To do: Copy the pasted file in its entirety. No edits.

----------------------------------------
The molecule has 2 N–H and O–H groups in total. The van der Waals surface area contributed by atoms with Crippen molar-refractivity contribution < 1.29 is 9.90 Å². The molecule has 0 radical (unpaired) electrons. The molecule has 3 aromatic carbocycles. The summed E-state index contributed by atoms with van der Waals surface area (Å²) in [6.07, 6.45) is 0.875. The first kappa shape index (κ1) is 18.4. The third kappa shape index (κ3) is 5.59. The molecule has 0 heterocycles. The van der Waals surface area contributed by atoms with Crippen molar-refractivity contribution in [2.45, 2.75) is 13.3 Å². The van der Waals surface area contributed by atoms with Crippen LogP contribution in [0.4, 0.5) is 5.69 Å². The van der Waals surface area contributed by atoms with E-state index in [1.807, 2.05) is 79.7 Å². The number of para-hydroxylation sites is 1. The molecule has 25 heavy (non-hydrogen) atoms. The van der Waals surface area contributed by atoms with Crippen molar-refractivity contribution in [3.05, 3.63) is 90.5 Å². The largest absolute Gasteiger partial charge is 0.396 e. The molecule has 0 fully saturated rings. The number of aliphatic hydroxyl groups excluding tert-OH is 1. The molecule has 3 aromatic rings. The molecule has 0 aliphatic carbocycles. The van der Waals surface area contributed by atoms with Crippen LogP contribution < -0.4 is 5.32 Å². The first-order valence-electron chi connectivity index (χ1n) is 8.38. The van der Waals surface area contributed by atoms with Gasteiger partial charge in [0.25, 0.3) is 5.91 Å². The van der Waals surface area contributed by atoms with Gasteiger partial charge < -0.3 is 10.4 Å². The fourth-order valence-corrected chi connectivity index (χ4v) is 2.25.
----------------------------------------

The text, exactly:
The molecule has 2 N–H and O–H groups in total. The van der Waals surface area contributed by atoms with Crippen molar-refractivity contribution < 1.29 is 9.90 Å². The molecule has 0 radical (unpaired) electrons. The molecule has 3 aromatic carbocycles. The summed E-state index contributed by atoms with van der Waals surface area (Å²) in [6.07, 6.45) is 0.875. The first kappa shape index (κ1) is 18.4. The third kappa shape index (κ3) is 5.59. The molecule has 0 heterocycles. The van der Waals surface area contributed by atoms with Crippen molar-refractivity contribution in [2.45, 2.75) is 13.3 Å². The van der Waals surface area contributed by atoms with Crippen LogP contribution in [0.4, 0.5) is 5.69 Å². The van der Waals surface area contributed by atoms with E-state index in [1.807, 2.05) is 79.7 Å². The number of para-hydroxylation sites is 1. The molecule has 25 heavy (non-hydrogen) atoms. The van der Waals surface area contributed by atoms with Crippen molar-refractivity contribution in [3.05, 3.63) is 90.5 Å². The largest absolute Gasteiger partial charge is 0.396 e. The molecule has 0 fully saturated rings. The number of aliphatic hydroxyl groups excluding tert-OH is 1. The molecule has 3 aromatic rings. The molecule has 0 aliphatic carbocycles. The van der Waals surface area contributed by atoms with Crippen LogP contribution < -0.4 is 5.32 Å². The first-order valence-electron chi connectivity index (χ1n) is 8.38. The van der Waals surface area contributed by atoms with Gasteiger partial charge in [0.25, 0.3) is 5.91 Å². The van der Waals surface area contributed by atoms with Gasteiger partial charge < -0.3 is 10.4 Å². The fourth-order valence-corrected chi connectivity index (χ4v) is 2.25.